“Come East, new friends. Come East.”
That was the message for West Coast travelers in February 2012, when Harrisburg International Airport announced Frontier Airlines would be offering nonstop flights to and from its home base of Denver.
With no marketing effort in Colorado by HIA, 41 percent of Frontier trips to the midstate last year still originated in Denver, said Scott Miller, a spokesman for the Susquehanna Area Regional Airport Authority, HIA's operator.
With promotion, the sky's the limit.
Hoping to grow that Denver-to-Harrisburg percentage in Frontier's second year, HIA is working with Harrisburg-based Pavone Marketing Group Inc. to develop a strategy to promote the Harrisburg region as a direct flight destination for those seeking to check iconic East Coast attractions off their bucket list.
"This is the first crack at it for us. It's a new dynamic," Miller said of trying to create a fly-in market for frequent leisure travelers at an airport known more for business-related visitors.
Unlike the airport's direct flights to Orlando, the Harrisburg-Denver route could have significant impacts on tourism in both markets, he said.
Since last year's Frontier announcement, HIA has primarily focused on promoting departures to Denver. But the flip side of that equation has been discussed by many, including Frontier, Miller said.
Ahead of the 2012 news, SARAA officials took airline executives around Central Pennsylvania to give them a feel for its destination potential, with stops at notable attractions in Gettysburg, Hershey, Lancaster and York.
The Frontier executives liked what they saw then and in ticket sales. They are coming back early this year and are on board with HIA's promotional push, which could be rolled out in May, Miller said.
"We are very supportive of airports that develop marketing plans to help us drive our business," Frontier spokeswoman Kate O'Malley said. "Partnerships with other airports are usually very successful."
The Harrisburg region's proximity to several major metropolitan areas, including the Washington, D.C., and Baltimore markets, as well as New York City and Philadelphia, strengthens the draw for West Coast travelers, said Ami Zimmerman, an account executive with Pavone who has been working with HIA.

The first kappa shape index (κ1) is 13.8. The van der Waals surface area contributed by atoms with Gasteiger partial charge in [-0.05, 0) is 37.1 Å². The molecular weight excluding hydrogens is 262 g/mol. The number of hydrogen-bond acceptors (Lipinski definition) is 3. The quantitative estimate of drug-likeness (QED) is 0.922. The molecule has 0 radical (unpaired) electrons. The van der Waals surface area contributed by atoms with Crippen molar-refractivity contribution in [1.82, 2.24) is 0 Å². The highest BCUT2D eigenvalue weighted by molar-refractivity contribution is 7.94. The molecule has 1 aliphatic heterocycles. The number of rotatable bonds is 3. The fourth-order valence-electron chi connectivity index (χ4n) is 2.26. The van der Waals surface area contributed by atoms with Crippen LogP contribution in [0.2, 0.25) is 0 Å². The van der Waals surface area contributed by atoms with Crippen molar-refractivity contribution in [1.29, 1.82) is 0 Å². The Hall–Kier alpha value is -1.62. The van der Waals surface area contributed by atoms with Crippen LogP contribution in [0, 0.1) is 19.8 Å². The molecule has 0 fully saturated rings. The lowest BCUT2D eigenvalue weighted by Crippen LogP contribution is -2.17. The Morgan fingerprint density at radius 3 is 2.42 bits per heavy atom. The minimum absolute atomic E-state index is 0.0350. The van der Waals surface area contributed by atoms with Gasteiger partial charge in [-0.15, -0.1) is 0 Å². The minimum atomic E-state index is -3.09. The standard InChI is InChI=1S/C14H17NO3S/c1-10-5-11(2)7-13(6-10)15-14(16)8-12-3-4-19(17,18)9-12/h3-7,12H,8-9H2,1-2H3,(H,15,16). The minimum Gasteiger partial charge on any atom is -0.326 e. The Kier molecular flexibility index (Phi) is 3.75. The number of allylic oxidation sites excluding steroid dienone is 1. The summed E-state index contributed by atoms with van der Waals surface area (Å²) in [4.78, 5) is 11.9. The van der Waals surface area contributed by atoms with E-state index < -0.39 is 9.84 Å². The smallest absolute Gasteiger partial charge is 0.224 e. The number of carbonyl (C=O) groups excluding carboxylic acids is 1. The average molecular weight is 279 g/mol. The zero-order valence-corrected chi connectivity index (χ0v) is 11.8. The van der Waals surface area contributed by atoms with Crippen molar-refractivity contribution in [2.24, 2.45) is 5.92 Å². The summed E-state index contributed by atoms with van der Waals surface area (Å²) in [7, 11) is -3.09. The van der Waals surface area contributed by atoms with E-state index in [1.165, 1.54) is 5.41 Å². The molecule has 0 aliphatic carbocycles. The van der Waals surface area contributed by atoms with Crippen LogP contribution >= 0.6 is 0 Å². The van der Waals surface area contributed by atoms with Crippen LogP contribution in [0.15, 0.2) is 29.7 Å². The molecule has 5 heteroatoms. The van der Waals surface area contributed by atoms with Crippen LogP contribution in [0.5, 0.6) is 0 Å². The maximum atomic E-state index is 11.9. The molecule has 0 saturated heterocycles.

"It's really that idea of history. We've got something the West Coast doesn't have," she said of the East Coast.
But with many historical landmarks within a few hours, several key attractions locally and other selling points, including seasonal and outdoor activities, crafting the right message for the Denver promotion is a challenge, she said.
"We don't have that universal theme yet," Zimmerman said.
It's Pavone's job to create the overarching brand and message. HIA will then work with its marketing company to buy air time or digital advertising space.
Part of that creative development process also includes $20,000 in remaining state grant money for Dutch Country Roads. Miller said the convention and visitors bureaus in that nine-county regional footprint still need to agree to use those funds for the Denver effort.
"This is our first attempt to bring people in," Miller said. "People that fly in here stay longer than those who drive."
About 30 percent of people who fly in and out of HIA originate from out of state, Miller said. But again, it's more business than leisure travel, he said.
"If the grant money is there, it's easier to take something that's existing and make some tweaks," Miller said of the Dutch Country Roads marketing, which was geared toward the road traveler.
The Denver marketing effort, combined with a fourth day of Frontier flights each week, should grow the percentage of out-of-town visitors, Miller said.
Last year, a little more than 7,000 trips, or about 3,500 people, originated in Denver.
"This year I'm hoping to add 1,500 to 2,000 (people)," Miller said.
The economic impact could be significant for the entire region.
"People from within three hours know how close stuff is here," he said.
The key to duplicating this scenario in other markets is education.
Miller declined to say what that education in Denver might cost HIA. SARAA spends about $300,000 to $400,000 annually to market in this region.
"We are committed to having a Denver message," he said.
Frontier Airlines began offering nonstop flights to and from Harrisburg International Airport in 2012.
It has a year-round service to Orlando and a May-to-October service to Denver.
More than 7,000 trips, or 41 percent, originated in Denver last year, according to HIA.
Orlando-Harrisburg trips: 31,840
Denver-Harrisburg trips: 17,212
Total Frontier trips to and from Harrisburg: 49,052
Average HIA-Denver ticket price 2012: $185 each way